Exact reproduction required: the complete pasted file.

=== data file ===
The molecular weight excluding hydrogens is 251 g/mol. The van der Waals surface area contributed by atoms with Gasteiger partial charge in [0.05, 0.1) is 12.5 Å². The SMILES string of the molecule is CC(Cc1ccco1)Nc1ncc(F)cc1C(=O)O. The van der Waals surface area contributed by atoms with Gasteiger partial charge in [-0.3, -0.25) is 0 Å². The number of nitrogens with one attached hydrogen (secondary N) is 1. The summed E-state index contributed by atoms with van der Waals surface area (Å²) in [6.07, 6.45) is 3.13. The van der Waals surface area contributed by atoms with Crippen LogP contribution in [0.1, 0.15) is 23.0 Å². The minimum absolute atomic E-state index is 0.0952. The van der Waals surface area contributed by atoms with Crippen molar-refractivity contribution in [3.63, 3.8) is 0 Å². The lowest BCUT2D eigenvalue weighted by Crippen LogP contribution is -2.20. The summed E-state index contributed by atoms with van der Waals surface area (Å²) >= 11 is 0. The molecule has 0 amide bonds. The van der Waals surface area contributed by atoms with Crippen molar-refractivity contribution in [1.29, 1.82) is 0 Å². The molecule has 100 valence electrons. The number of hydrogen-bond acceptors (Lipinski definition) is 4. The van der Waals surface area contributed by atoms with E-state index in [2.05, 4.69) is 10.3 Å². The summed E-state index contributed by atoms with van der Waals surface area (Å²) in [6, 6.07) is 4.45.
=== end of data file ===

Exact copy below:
The molecular weight excluding hydrogens is 251 g/mol. The van der Waals surface area contributed by atoms with Gasteiger partial charge in [0.05, 0.1) is 12.5 Å². The SMILES string of the molecule is CC(Cc1ccco1)Nc1ncc(F)cc1C(=O)O. The van der Waals surface area contributed by atoms with Gasteiger partial charge in [-0.3, -0.25) is 0 Å². The number of nitrogens with one attached hydrogen (secondary N) is 1. The summed E-state index contributed by atoms with van der Waals surface area (Å²) in [6.07, 6.45) is 3.13. The van der Waals surface area contributed by atoms with Crippen LogP contribution in [0.1, 0.15) is 23.0 Å². The minimum absolute atomic E-state index is 0.0952. The van der Waals surface area contributed by atoms with Crippen molar-refractivity contribution in [3.63, 3.8) is 0 Å². The lowest BCUT2D eigenvalue weighted by Crippen LogP contribution is -2.20. The summed E-state index contributed by atoms with van der Waals surface area (Å²) >= 11 is 0. The molecule has 0 amide bonds. The van der Waals surface area contributed by atoms with Crippen molar-refractivity contribution in [1.29, 1.82) is 0 Å². The molecule has 100 valence electrons. The number of hydrogen-bond acceptors (Lipinski definition) is 4. The van der Waals surface area contributed by atoms with E-state index in [2.05, 4.69) is 10.3 Å². The summed E-state index contributed by atoms with van der Waals surface area (Å²) in [6, 6.07) is 4.45.